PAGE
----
• Bankruptcies, collections, missed payments and foreclosures listed on your credit report
    • Your occupation and your time at your current job
    • Whether you own or rent your residence
    • Amount of time at your current location
    • The number of inquiries into your credit over a period of time
    • The balances of your used credit to your available credit
    • Your age
    • The length of your credit report
    • The length of time your credit history has been in the bureau’s database

    Credit scoring model practice changes

    Credit scoring models were first utilized in the credit industry more than 50 years ago. They were developed as a way to determine a repeatable, workable methodology in administering and underwriting credit debt, residential mortgages, credit cards and indirect and direct installment consumer loans.

    Early models were based on a greater degree of subjectivity rather than statistical analysis, and those resulted in discriminatory and fraudulent loan and credit practices. Over time, a number of state and federal protections were put into place to reduce the subjectivity and make the process fair, equitable and transparent.

    Two of the protections are the federal Fair Credit Reporting Act and the Equal Credit Opportunity Act, which outlaw the consideration of marital status, race, religion or sex as factors in making credit-scoring decisions.

    Benefits of credit scoring models

    The major benefit to consumers of having credit scoring models is speed. Lenders can evaluate thousands of applications quickly and impartially. A decision on a mortgage, a car loan or an extended limit on credit cards that would take weeks or even months, can be handled in days or even minutes.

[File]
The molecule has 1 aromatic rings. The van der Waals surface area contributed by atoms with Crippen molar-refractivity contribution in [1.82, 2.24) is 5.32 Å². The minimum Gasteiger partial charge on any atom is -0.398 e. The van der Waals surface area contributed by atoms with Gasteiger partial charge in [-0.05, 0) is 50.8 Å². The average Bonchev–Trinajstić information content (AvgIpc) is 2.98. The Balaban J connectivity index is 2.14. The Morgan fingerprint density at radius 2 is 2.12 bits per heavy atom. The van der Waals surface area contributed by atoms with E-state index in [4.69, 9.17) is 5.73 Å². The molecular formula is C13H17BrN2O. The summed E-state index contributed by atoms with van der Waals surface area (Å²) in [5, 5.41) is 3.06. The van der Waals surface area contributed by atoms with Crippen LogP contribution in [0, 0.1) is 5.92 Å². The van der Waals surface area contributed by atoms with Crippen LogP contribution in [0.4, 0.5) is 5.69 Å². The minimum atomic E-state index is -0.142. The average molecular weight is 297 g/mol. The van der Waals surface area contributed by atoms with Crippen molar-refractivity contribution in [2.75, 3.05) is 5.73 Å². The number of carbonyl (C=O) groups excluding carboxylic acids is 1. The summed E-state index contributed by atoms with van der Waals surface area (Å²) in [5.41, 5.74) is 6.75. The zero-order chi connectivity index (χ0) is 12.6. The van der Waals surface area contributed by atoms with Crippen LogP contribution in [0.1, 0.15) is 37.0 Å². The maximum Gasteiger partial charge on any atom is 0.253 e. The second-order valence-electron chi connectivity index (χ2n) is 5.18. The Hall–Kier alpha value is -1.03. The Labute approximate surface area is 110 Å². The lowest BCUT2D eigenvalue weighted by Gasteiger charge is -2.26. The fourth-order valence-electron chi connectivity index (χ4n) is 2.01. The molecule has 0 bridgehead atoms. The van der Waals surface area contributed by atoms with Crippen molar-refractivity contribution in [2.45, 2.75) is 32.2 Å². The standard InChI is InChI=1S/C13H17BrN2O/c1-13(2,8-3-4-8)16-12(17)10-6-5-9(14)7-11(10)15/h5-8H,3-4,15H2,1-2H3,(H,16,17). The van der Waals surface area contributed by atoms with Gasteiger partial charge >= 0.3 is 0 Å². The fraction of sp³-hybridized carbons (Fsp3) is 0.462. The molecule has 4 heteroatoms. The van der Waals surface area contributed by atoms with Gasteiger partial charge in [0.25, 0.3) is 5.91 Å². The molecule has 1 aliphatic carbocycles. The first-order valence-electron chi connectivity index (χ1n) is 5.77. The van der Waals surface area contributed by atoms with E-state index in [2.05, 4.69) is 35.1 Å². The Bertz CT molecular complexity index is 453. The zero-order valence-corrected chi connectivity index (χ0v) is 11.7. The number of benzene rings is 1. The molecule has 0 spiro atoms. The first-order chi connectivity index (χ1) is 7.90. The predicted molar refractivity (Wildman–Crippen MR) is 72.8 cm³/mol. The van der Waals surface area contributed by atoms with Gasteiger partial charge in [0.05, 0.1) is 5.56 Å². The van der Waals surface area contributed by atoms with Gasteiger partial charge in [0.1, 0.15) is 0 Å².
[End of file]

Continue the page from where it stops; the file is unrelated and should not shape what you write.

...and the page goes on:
In fact, the consistency of data in scoring models allows for financial statements, credit ratings, credit account statuses to be evaluated quickly and accurately. It also reduces the possibility for human error in the evaluation process. This helps customers and their orders get processed more quickly.

    On the flip side, it reduces bad debt losses for companies, who might otherwise make bad decisions in whether to extend credit to a customer. Businesses can specify the factors they want considered in the credit decision process and know almost immediately if they are dealing with a high-risk or low-risk customer.

    That has allowed the businesses to operate more efficiently and reduce the cost of vital services like mortgages, car loans and credit cards.

    Credit scores allow consumers access to lending resources and help financial institutions control allocation of risk and costs with their customers. Businesses can better execute transactions with customers when the business has access to objective information to evaluate a customer’s creditworthiness.

    Consumers also benefit when they are rewarded for on-time, responsible payment of debts that improve their credit score. This gives them access to the credit they need to take advantage of products in the market. The scores also serve as an incentive for good financial decision making.

    2 Types of Credit Scoring Models

    While there are a number of credit scoring models utilized to determine a person’s credit worthiness, there are essentially two distinct types of scoring models that can be validated statistically.

    These models will either use a statistical or judgmental scoring analysis. In each case, the end credit score result can vary as well.

    A statistical scoring model utilizes multiple factors from one or a number of credit reporting agencies, correlates them and then assigns weights to each factor. The model does not consider the individual judgments or experiences of any credit officials.

    A judgmental scoring model considers a person or organization’s financial statement, payment history, bank references and even the credit official’s own previous experience in handling its products and services. By including these elements in someone’s credit history, a subjective judgment is given more weight in determining the credit score.

    Bill Fay

    Bill Fay is a journalism veteran with a nearly four-decade career in reporting and writing for daily newspapers, magazines and public officials. His focus at Debt.org is on frugal living, veterans' finances, retirement and tax advice. Bill can be reached at bfay@debt.org.